Mark Hutchins vividly remembers being struck by the Mercedes-Benz exhibit at the 1990 Detroit auto show. 'Their cars were overpriced, overweight, overengineered,' Hutchins, president of Lincoln Mercury, recalled.
Indeed, in 1990, Mercedes-Benz epitomized excess. After record sales in 1986, its cars had grown big, heavy and overpriced. The company itself was complacent and even arrogant.
Then Lexus and Infiniti turned the U.S. luxury car market upside down with better customer service and superior value. At the same time, economic recession and a new luxury tax on expensive cars prompted yuppies-turned-maturing-boomers to get more prudent about their high-ticket purchases.
The two choices for Mercedes-Benz were clear, but equally perilous. It could maintain the status quo and risk becoming a fossilized anachronism. Or it could chart a new course that might dilute its still-powerful brand image.
Mercedes chose the latter; it chose to reinvent itself and its image with an integrated six-year plan that included new products, new markets and new advertising. Today that effort is heralded as one of the automobile industry's best examples of brand management.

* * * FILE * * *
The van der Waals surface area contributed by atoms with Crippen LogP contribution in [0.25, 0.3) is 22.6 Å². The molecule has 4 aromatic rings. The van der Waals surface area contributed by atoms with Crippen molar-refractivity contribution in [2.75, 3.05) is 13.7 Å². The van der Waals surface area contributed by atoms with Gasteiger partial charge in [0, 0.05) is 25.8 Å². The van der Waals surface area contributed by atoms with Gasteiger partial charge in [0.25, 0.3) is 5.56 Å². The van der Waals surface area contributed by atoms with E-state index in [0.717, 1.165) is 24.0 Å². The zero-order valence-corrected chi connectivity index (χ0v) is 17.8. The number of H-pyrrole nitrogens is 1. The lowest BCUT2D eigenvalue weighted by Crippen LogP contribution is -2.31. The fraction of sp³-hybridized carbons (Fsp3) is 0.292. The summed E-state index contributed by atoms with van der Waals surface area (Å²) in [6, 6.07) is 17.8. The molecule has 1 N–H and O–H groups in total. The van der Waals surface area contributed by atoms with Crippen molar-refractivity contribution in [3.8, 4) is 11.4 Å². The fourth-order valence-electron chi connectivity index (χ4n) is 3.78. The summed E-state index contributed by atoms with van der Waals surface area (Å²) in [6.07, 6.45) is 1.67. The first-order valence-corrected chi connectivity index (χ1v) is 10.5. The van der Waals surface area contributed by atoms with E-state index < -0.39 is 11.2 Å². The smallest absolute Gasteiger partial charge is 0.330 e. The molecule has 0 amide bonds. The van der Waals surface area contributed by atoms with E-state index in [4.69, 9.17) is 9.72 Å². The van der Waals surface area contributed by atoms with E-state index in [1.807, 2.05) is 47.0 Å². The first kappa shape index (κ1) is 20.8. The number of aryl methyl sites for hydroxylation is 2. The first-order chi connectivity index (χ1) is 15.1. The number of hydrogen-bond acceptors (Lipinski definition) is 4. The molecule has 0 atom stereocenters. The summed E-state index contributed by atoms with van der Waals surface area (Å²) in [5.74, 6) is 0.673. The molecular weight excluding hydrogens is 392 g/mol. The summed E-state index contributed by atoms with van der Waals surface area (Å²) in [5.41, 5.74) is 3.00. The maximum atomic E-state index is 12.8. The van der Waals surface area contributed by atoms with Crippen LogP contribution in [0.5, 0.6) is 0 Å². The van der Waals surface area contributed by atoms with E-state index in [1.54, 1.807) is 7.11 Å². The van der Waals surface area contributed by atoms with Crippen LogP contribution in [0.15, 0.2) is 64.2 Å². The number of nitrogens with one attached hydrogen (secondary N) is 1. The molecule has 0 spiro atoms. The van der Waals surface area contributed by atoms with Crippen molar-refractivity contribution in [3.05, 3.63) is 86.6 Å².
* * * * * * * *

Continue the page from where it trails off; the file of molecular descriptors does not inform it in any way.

On a pedestal
Back in 1990, the challenge was clear: 'We were an icon on a pedestal. We weren't relevant,' says Mike Jackson, who took over as president and chief executive of Mercedes-Benz USA in January after eight years as executive vice president of marketing, service and sales. 'We needed to move from admiration to aspiration.'
In Germany, the parent company decided it needed to expand its lineup into sport-utilities, roadsters and lower-priced convertibles. The plan was to blend traditional Mercedes expectations with more emotion and a stronger sense of product innovation and value. And it would do so with real products, not rebadged or adapted versions of existing vehicles.
Bringing new hardware to market would take time. But Mercedes needed to begin polishing its image immediately in the all-important U.S. market. It found a strong-willed leader in Jackson, an 18-year veteran of its U.S. organization. As a chairman of the Mercedes National Dealer Council, Jackson had become an outspoken critic of the company's product evolution and U.S. marketing. He accepted the job only with the understanding Mercedes would commit to radical changes.
It didn't take long to see Mercedes meant business. Dealers were told to adopt new business practices and, where necessary, build exclusive Mercedes showrooms or be bought out. When it was over, the company's U.S. dealer count had plunged from 425 to 300, and there were $1.2 billion in new sales facilities.
Jackson's team developed the ability to describe current customers in detail, and learned what needed to be done to turn them into strong advocates. It would take more than vocal customers to revive Mercedes' image, however. So Jackson went shopping for a new ad agency.